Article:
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Duffy will keep thoughts to himself on Moreland Commission
Lt. Gov. Robert Duffy says he had no direct knowledge of alleged meddling by his boss into an ethics commission the governor set up.
On a stop in Syracuse Wednesday, Duffy told reporters he had no "factual" or "direct" knowledge of the accusations made by The New York Times that the governor's office tried to stop the commission from going after groups and spending tied to the governor.
Duffy said he had no interaction with investigators on the commission and only knows what was in the article. He directed questions to Gov. Andrew Cuomo's office.
The Times alleges Cuomo's office thwarted attempts by the special body, known as a Moreland Act Commission, that he appointed to investigate groups with ties to him.
The paper reports a key staffer pressured commissioners to stop subpoenas to a media-buying firm Cuomo used and a large donor.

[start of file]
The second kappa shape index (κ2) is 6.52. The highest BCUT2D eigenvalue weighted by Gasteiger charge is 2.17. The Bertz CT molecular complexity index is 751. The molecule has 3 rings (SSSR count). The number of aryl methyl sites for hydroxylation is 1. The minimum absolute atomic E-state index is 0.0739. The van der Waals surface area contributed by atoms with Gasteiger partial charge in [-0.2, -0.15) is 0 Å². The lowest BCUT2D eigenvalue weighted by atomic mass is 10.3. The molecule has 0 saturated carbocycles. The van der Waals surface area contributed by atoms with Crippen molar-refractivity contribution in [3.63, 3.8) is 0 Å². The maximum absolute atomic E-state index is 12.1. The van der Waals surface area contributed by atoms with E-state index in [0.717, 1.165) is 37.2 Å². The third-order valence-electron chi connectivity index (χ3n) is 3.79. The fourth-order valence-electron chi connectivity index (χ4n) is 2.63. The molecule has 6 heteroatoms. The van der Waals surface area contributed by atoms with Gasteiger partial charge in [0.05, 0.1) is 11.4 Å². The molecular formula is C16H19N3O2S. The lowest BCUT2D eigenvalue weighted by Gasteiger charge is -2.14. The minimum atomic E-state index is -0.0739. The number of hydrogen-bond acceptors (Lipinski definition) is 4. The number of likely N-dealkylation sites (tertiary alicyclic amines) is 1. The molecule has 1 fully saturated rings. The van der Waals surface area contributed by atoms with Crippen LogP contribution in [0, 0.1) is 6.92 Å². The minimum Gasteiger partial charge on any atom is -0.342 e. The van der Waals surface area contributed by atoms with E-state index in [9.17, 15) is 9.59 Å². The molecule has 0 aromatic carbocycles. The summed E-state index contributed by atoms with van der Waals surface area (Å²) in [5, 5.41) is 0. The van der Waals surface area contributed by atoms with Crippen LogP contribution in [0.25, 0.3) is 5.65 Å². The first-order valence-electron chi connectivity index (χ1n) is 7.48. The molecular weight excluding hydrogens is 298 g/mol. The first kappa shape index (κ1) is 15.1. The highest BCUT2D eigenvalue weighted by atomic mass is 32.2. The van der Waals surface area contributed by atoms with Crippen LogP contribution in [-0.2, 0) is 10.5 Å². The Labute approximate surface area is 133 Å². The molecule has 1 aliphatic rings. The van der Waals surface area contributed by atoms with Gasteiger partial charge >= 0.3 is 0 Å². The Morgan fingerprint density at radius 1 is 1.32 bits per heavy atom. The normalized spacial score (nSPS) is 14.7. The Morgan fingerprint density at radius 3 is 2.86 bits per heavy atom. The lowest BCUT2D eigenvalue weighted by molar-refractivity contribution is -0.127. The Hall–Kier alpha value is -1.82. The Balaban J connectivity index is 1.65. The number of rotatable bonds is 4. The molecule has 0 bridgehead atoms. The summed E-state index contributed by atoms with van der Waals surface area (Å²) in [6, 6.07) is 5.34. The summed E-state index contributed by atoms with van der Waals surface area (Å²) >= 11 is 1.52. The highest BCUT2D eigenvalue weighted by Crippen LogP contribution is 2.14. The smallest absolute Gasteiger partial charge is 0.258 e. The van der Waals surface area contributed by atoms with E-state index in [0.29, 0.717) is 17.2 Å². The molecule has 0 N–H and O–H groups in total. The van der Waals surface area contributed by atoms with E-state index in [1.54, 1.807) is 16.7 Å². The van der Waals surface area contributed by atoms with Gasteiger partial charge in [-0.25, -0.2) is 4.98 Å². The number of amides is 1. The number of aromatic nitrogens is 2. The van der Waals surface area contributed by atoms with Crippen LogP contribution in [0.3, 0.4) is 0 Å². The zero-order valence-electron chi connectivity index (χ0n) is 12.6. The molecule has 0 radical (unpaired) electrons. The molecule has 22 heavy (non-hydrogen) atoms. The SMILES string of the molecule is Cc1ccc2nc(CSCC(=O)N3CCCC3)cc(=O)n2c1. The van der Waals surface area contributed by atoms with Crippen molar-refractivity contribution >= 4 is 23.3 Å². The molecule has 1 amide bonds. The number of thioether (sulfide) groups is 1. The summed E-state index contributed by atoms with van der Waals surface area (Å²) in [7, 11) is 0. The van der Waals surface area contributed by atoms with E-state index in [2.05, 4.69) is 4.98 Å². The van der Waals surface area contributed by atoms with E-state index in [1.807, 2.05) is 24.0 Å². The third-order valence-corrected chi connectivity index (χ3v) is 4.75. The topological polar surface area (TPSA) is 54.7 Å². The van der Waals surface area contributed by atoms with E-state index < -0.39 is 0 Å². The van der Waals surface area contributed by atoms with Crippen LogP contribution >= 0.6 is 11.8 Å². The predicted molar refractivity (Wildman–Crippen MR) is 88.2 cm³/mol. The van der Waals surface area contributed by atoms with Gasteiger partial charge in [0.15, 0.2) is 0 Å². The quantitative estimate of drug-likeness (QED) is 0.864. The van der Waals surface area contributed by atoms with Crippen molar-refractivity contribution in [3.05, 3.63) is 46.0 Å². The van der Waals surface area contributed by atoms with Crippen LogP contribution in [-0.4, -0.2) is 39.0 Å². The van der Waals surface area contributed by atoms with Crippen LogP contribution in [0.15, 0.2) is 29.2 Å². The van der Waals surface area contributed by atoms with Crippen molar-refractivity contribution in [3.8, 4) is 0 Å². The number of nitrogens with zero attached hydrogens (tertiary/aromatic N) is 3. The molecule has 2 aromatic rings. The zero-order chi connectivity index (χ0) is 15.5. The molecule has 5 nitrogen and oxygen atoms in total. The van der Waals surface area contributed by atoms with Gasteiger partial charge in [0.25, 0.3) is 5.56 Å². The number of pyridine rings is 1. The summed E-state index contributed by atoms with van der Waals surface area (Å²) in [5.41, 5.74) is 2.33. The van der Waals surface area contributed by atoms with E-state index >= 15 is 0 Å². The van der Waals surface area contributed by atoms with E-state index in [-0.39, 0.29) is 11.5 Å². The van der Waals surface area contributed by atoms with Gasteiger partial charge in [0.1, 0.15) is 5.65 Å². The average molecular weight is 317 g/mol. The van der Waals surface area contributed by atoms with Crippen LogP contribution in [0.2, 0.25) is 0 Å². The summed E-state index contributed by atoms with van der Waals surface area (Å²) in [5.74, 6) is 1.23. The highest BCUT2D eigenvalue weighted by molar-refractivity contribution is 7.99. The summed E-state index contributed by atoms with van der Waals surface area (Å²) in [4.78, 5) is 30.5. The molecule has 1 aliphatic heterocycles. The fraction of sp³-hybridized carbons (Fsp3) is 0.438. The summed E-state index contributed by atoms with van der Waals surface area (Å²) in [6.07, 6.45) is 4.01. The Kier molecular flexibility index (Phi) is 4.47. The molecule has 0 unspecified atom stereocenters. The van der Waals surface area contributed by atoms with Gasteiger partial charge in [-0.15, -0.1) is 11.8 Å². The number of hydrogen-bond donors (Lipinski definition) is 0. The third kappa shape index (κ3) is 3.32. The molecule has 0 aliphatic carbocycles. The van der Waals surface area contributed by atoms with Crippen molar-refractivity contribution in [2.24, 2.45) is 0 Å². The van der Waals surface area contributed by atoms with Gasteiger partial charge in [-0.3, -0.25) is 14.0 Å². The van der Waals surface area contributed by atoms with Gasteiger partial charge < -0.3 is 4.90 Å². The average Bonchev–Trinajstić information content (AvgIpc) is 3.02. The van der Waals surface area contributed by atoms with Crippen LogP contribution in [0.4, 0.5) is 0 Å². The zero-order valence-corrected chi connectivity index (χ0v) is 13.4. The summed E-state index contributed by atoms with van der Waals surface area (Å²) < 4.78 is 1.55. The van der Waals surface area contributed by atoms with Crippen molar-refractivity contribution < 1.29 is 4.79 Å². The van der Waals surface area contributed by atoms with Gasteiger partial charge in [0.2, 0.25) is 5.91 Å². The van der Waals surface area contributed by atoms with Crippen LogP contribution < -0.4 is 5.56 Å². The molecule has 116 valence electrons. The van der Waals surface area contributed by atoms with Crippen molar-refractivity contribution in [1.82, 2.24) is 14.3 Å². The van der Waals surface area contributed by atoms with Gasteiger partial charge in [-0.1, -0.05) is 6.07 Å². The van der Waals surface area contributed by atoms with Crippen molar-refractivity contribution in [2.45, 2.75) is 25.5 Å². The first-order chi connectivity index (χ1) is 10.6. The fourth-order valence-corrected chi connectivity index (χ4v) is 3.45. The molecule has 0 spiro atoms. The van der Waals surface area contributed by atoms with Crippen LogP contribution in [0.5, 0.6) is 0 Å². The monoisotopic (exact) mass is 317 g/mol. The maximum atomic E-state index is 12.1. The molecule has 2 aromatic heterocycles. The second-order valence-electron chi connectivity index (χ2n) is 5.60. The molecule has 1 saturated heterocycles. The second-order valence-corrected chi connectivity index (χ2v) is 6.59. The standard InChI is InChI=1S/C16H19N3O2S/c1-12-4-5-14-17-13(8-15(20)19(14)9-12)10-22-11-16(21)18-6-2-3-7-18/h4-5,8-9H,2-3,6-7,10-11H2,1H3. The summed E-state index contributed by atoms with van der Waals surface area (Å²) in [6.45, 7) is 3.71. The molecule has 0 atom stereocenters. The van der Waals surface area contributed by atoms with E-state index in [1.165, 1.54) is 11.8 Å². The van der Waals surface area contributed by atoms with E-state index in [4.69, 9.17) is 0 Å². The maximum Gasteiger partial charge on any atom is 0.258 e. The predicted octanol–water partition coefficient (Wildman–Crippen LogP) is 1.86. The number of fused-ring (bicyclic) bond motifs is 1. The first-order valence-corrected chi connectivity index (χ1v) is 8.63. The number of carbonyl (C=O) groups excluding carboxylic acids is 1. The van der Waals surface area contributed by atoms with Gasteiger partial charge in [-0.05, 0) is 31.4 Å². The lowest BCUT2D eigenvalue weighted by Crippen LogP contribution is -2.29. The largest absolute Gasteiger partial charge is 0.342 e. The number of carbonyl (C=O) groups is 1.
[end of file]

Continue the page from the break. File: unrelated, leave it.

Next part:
When asked his reaction to the article, Duffy said he'll keep his thoughts to himself.
"I have no connection to that," he said. "My duties have not taken me there in any connection or conversation whatsoever. My policy has always been don’t comment on something you really don’t have any direct knowledge of. Otherwise, if I had direct knowledge, I would answer."
Duffy also said he has not been contacted by federal prosecutors looking into the possible manipulation.
Cuomo's office defended itself to the paper, saying it would be a "pure conflict of interest" for a commission appointed by the governor to investigate the governor.
The article has spurred public backlash from state Republicans and opponents running against Cuomo this year for governor.
Duffy himself is stepping down as lieutenant governor after this term. He's been replaced on the ticket by former Rep. Kathy Hochul.